[3]  Greenpeace must know of the efforts in conservation as they had a rookie MPP noting their conservation over nuclear energy policy back in 1991:
Mr McGuinty: You must be aware that the coalition of environmental groups made up of Friends of the Earth, Greenpeace and the Nuclear Awareness Project are strongly opposing your appointment as chairman. I have a letter here dated 2 April 1991 to the Premier and they say, second paragraph, "Mr Eliesen has publicly taken a fundamentally pro-nuclear, anti-conservation position, and has been notably inactive in pursuing the government's proconservation and nuclear moratorium policies." They go on to say, "He has spurned meaningful public consultation."
Presumably the "proconservation and nuclear moratorium policies" were the NDP's, under then Premier Rae.

[4]  The NUG were responsible for 22% of the unfunded liability - and I would guess 6-7% of annual generation.
I wrote on the non-utility generator issue in Wynne should right Duguid's wrong NUG directive

[5]  The reference to, and context for, the quote is in Duncan's Grow-Op Is Stealing Hydro

[6]  Readers of the Greenpeace/Pembina document may be surpised at when Mr. Jennings was called to the hearing on April 7, 2011
Mr. Jennings, over the past several days since you came and spoke to us and gave us your overview of the way the plans for development of energy resources and electrical generation resources in Ontario were put forward, we’ve had interventions from many of our intervenors concerning decisions on energy choices and the energy mix going forward, and the scope of the application brought forward by Ontario Power Generation. And we made reference, on more than one occasion, to the information that you presented to us.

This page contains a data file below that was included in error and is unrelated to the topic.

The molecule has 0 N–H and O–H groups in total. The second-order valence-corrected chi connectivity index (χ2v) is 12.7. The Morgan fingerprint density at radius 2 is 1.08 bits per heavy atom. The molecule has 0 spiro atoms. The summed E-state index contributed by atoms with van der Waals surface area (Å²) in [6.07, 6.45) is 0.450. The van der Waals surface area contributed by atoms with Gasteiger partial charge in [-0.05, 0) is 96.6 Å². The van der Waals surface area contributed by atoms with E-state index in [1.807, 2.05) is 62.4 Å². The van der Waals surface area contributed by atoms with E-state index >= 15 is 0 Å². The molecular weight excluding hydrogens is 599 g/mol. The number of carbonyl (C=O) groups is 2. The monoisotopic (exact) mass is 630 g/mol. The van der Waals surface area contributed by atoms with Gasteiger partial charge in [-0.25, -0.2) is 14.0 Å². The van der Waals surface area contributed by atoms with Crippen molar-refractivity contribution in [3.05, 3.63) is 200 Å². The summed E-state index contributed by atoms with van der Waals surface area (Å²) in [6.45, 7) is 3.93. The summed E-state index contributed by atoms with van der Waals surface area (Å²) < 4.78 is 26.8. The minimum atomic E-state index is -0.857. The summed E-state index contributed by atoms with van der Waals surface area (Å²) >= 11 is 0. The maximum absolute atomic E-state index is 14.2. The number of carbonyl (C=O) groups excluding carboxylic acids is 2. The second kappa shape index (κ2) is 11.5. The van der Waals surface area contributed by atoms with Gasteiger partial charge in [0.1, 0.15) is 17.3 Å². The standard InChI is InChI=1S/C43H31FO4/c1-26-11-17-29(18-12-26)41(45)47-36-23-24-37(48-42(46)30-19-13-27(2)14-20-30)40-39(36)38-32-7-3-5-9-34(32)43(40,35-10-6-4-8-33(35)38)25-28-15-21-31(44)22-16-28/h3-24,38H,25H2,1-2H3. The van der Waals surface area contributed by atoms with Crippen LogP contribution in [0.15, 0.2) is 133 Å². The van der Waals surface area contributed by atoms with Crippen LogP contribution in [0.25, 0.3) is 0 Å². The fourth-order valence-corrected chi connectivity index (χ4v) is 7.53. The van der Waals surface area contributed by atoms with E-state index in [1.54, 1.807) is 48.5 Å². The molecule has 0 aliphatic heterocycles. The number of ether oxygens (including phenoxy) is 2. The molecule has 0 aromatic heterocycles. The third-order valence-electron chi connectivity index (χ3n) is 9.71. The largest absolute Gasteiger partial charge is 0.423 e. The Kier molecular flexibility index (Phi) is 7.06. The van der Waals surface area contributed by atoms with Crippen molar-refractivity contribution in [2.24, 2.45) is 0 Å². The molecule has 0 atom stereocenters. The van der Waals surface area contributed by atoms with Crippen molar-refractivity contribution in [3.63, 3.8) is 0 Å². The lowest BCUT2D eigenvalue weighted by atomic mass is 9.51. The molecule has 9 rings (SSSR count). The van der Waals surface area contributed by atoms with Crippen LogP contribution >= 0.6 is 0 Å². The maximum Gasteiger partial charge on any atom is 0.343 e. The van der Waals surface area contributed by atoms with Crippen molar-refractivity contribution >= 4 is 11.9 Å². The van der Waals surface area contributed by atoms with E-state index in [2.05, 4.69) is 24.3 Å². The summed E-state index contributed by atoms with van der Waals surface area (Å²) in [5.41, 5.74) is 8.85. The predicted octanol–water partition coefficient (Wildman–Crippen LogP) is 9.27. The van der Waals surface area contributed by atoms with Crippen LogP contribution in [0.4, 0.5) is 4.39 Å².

But the concern on the part of many intervenors is that they did not see the rationale for the alternatives being proposed for the energy mix and on the true need for nuclear generation as opposed to alternatives.
So with that as introductory remarks, we’d like to get from you your perspectives on how the decision to go with nuclear as opposed to other choices was reached for the long-term?
[7]  Amir Shalaby, of the OPA, delivered a presentation late in 2012 which showed a forecast for 2015 including only 9 TWh from natural gas (slide 8); the 2.3TWh indicated for CHP in Renewable is Doable would not operate efficiently - at CCGT emission levels it would add about 25% of that figure.

[8]  The diminishing value, and increasing costs, of wind and solar generation in Ontario

[9]  The Real High Price of Low-Value Electricity, and The Capacity Trap: Ontario's Electricity Costs Soar as Emissions Drop

No comments:

Post a Comment